Outputs from record scanners 166an are provided on respective output connections 168a, b, through n to constraint option circuitry 170. Constraint option circuitry 170 may consist of various well-known forms of limiting, peaking and time gate circuitry which serves to accentuate trace data still further to represent event information more closely. Output from constraint option circuitry 170 is applied to a channel selector 172, a multi-output distribution switch, which serves to place the selected CDP event signal information into designated storage areas. Thus, channel selector 172 provides output via network 1740 to a selected recording channel of the plural channel recorder 176a, CDP signals from successive groups being placed in adjacent channels. Similarly, output networks 174b, c-n provide input to selected channels of respective plural channel recorders 176b, c-n.

Successive samplings of CDP event signal information are then retained on respective selected channels of each of the plural channel recorders 1760, b, c-n. This information is then selectively recalled for multiple depth point processing to further prove primary events to the exclusion of multiples and noise response. A multiple switch network or scan selector 178 serves to select one of output cables 1800, b, c-n from plural channel recorders 1760, b, c-n for output via cable 182 to a summation network 184. Cables 1800-01 each carry similar information as to step-out removal, bounding times and event definition from each of a plurality of common depth points, and scan selector 178 selects one of plural channel cables 180a-n for application to summation network 184. Summation network 184 may be a conventional type of summation apparatus which is well-known in the art for use in straight summing of plural electrical indications relative to time, e.g., plural channel, adjustable head recording equipment.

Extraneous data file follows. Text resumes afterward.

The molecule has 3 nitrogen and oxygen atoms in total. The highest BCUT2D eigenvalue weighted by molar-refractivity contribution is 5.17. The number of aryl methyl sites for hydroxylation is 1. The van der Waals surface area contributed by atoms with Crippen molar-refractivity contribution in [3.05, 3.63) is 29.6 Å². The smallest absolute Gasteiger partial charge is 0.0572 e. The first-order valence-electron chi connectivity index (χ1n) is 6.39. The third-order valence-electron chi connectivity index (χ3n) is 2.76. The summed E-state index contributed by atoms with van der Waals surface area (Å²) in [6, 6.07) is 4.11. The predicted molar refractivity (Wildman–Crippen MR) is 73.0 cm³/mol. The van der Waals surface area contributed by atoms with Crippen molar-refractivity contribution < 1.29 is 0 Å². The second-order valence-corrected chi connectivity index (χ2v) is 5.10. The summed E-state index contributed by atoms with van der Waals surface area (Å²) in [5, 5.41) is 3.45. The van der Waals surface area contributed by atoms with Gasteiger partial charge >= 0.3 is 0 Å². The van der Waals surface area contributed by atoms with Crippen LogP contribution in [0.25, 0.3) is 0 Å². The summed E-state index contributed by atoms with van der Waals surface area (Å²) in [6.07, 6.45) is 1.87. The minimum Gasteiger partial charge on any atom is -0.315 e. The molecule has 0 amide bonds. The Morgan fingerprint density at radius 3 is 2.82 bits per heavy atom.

The summation network 184 provides an output whereby time-coincidence event information is further enhanced to the exclusion of less regular event information, and its output may undergo further constraint options 186 prior to output on a lead 188 to channel selector 190. Constraint option circuitry 186 may perform delineating functions similar to those previously described. That is, peaking and limiting of event responses and determinations of event bounding times may be performed and, in addition, polarity response circuitry may be introduced to provide further signal characteristic identities.